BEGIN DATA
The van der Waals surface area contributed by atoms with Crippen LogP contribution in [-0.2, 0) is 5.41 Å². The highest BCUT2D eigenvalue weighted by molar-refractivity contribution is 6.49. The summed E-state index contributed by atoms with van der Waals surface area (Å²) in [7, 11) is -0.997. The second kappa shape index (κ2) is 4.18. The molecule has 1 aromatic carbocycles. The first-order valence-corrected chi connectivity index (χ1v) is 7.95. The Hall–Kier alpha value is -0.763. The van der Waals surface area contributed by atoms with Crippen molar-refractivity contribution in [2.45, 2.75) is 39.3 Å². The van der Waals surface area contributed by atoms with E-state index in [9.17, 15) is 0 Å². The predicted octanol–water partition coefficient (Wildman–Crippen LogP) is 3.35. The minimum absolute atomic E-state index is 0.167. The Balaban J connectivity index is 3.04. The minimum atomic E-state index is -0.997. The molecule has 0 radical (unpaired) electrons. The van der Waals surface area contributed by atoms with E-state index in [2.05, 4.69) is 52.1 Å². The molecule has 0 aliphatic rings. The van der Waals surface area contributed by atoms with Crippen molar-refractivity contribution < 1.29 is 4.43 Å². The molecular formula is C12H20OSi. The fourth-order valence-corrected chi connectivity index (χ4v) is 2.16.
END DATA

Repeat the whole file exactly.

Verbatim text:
The van der Waals surface area contributed by atoms with Crippen LogP contribution in [-0.2, 0) is 5.41 Å². The highest BCUT2D eigenvalue weighted by molar-refractivity contribution is 6.49. The summed E-state index contributed by atoms with van der Waals surface area (Å²) in [7, 11) is -0.997. The second kappa shape index (κ2) is 4.18. The molecule has 1 aromatic carbocycles. The first-order valence-corrected chi connectivity index (χ1v) is 7.95. The Hall–Kier alpha value is -0.763. The van der Waals surface area contributed by atoms with Crippen molar-refractivity contribution in [2.45, 2.75) is 39.3 Å². The van der Waals surface area contributed by atoms with E-state index in [9.17, 15) is 0 Å². The predicted octanol–water partition coefficient (Wildman–Crippen LogP) is 3.35. The minimum absolute atomic E-state index is 0.167. The Balaban J connectivity index is 3.04. The minimum atomic E-state index is -0.997. The molecule has 0 radical (unpaired) electrons. The van der Waals surface area contributed by atoms with E-state index in [2.05, 4.69) is 52.1 Å². The molecule has 0 aliphatic rings. The van der Waals surface area contributed by atoms with Crippen molar-refractivity contribution < 1.29 is 4.43 Å². The molecular formula is C12H20OSi. The fourth-order valence-corrected chi connectivity index (χ4v) is 2.16.